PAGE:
The Louisville & Nashville Railroad (L&N) Bridge is a Camelback through truss bridge that includes a swing main span over the Cumberland River in Nashville, Tennessee.
The first iteration of the bridge was completed on October 27, 1859 for $200,000, and was jointly used by the L&N and the Edgefield & Kentucky Railroad (E&K).1 The E&K was acquired by the L&N in 1872. The bridge over the Cumberland was 700 feet long and included four spans. The two center draw spans and were the largest railroad draws in the world.
The bridge was destroyed by General Floyd when the Confederates left Nashville in February 1862.1 It was replaced by engineering forces of the United States government under General Don Carlos Buell. The L&N was paid $33,000 for the new crossing.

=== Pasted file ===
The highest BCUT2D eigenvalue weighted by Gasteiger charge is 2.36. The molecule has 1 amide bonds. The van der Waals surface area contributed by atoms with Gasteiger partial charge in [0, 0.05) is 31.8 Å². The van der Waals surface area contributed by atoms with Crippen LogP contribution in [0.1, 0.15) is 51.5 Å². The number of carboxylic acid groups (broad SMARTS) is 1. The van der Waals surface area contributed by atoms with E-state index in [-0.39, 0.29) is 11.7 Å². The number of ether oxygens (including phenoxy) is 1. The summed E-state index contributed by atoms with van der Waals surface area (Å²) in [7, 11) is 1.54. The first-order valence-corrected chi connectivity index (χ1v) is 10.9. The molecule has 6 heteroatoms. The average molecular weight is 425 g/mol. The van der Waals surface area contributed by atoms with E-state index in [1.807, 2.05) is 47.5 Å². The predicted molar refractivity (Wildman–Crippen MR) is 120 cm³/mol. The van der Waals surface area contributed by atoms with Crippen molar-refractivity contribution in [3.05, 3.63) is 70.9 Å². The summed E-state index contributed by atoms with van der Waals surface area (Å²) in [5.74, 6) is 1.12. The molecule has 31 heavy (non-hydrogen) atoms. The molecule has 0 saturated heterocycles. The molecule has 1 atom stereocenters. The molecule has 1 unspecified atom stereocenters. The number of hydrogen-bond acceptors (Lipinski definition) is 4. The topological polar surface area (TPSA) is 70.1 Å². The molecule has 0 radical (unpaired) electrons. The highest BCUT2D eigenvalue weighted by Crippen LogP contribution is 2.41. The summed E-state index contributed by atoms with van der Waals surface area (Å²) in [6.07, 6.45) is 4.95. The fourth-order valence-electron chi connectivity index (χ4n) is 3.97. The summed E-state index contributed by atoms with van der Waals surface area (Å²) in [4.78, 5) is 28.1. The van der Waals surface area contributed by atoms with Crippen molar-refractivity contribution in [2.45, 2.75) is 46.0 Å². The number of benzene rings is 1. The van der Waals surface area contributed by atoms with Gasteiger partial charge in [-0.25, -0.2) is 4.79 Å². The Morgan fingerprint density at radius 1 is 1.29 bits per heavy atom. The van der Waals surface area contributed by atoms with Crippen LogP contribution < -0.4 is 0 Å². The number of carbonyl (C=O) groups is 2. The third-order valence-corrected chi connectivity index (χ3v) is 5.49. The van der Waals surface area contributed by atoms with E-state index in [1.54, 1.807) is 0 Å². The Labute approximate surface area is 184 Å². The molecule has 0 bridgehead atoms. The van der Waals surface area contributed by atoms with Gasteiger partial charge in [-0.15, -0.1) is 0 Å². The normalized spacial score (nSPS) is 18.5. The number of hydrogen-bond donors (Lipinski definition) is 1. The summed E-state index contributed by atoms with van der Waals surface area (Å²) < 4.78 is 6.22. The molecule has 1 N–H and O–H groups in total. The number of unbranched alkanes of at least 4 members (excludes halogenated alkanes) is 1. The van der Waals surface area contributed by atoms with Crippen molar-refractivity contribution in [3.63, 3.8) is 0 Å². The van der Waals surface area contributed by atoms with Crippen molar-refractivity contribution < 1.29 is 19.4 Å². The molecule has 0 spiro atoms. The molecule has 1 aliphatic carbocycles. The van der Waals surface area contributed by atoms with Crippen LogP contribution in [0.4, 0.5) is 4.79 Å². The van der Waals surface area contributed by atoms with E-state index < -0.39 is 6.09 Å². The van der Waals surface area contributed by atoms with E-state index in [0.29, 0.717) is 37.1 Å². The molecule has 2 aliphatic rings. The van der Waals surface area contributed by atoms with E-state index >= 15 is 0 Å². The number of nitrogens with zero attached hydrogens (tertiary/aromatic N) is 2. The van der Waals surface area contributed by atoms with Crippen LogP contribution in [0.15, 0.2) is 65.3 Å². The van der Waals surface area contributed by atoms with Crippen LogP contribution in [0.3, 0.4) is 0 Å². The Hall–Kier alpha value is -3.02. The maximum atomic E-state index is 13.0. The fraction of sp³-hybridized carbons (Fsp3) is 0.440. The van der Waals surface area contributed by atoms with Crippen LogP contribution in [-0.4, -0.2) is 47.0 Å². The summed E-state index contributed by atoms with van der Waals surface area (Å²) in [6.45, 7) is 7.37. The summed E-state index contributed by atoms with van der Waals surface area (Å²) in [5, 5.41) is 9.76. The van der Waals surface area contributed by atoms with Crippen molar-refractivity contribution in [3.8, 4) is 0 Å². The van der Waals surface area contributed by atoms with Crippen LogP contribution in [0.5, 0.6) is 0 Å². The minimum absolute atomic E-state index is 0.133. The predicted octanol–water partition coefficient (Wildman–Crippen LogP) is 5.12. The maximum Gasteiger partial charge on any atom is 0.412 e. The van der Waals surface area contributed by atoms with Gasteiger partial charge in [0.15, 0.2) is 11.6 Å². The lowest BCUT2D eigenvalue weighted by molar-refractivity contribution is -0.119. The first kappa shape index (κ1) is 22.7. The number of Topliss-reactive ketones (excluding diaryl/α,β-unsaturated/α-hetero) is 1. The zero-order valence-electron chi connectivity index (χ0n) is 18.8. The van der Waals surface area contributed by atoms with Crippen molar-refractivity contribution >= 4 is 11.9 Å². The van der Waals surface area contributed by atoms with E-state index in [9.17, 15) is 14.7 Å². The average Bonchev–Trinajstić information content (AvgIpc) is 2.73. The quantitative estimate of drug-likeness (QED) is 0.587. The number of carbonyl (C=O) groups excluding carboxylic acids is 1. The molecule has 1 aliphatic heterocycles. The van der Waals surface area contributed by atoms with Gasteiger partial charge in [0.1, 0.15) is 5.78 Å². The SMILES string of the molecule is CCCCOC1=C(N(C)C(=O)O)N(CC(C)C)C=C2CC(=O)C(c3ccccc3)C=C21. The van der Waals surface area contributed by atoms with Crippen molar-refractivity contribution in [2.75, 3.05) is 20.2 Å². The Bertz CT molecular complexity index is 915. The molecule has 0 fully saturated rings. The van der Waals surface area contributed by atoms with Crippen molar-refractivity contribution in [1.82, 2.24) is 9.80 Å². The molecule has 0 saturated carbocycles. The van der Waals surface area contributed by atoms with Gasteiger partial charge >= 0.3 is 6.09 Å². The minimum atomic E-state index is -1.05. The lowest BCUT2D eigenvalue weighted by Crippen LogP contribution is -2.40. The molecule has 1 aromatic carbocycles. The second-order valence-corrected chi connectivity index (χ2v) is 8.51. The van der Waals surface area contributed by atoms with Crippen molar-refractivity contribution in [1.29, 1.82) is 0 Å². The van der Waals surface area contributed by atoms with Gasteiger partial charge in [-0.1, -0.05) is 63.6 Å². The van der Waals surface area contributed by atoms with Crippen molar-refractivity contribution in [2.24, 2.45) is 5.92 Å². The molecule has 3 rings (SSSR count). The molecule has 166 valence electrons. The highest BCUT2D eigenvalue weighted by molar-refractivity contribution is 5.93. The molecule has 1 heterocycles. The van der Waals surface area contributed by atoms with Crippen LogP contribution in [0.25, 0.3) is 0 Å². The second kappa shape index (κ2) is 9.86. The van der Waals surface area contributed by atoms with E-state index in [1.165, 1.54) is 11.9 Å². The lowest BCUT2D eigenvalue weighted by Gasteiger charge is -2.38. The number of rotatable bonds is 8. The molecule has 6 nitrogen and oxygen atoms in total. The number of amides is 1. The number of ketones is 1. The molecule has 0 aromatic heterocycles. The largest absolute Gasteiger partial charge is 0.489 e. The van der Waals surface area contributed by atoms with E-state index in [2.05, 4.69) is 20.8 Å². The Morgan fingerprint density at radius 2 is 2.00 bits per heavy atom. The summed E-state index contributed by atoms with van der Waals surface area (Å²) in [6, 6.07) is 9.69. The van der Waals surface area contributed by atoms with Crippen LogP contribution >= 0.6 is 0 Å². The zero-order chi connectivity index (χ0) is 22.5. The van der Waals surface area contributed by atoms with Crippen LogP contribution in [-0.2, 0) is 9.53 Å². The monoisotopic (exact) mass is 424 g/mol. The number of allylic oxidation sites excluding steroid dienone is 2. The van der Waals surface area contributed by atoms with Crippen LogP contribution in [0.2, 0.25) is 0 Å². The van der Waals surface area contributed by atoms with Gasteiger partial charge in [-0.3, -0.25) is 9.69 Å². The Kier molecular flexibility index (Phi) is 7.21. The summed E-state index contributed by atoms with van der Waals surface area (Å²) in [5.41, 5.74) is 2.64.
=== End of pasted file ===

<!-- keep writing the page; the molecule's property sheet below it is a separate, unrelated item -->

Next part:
The hastily built railroad bridge lasted six years, when it was replaced with a third iteration at a cost of $70,000.1A fourth replacement bridge was constructed in 1916 by the Fort Pitt Bridge Works of Pittsburgh, Pennsylvania, and included a Camelback through truss swing main span and two Camelback through truss approach spans.